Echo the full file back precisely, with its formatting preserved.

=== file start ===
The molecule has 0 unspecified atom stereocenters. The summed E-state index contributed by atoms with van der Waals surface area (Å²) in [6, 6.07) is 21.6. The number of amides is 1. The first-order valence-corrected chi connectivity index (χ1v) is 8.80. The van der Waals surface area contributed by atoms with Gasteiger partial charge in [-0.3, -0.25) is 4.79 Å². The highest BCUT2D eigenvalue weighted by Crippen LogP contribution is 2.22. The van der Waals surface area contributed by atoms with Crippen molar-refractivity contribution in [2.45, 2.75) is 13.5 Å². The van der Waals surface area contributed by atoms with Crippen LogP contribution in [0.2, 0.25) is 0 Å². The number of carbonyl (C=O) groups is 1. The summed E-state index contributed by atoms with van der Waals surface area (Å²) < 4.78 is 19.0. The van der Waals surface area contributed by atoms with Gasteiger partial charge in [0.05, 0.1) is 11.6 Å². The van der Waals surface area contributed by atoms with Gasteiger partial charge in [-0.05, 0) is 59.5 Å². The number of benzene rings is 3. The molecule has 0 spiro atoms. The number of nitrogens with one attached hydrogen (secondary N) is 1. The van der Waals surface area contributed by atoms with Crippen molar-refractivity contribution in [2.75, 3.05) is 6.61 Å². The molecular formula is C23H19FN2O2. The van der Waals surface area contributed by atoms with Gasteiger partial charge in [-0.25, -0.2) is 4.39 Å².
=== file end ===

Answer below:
The molecule has 0 unspecified atom stereocenters. The summed E-state index contributed by atoms with van der Waals surface area (Å²) in [6, 6.07) is 21.6. The number of amides is 1. The first-order valence-corrected chi connectivity index (χ1v) is 8.80. The van der Waals surface area contributed by atoms with Gasteiger partial charge in [-0.3, -0.25) is 4.79 Å². The highest BCUT2D eigenvalue weighted by Crippen LogP contribution is 2.22. The van der Waals surface area contributed by atoms with Crippen molar-refractivity contribution in [2.45, 2.75) is 13.5 Å². The van der Waals surface area contributed by atoms with Crippen LogP contribution in [0.2, 0.25) is 0 Å². The number of carbonyl (C=O) groups is 1. The summed E-state index contributed by atoms with van der Waals surface area (Å²) < 4.78 is 19.0. The van der Waals surface area contributed by atoms with Gasteiger partial charge in [0.05, 0.1) is 11.6 Å². The van der Waals surface area contributed by atoms with Gasteiger partial charge in [-0.05, 0) is 59.5 Å². The number of benzene rings is 3. The molecule has 0 spiro atoms. The number of nitrogens with one attached hydrogen (secondary N) is 1. The van der Waals surface area contributed by atoms with Crippen molar-refractivity contribution in [2.75, 3.05) is 6.61 Å². The molecular formula is C23H19FN2O2. The van der Waals surface area contributed by atoms with Gasteiger partial charge in [-0.25, -0.2) is 4.39 Å².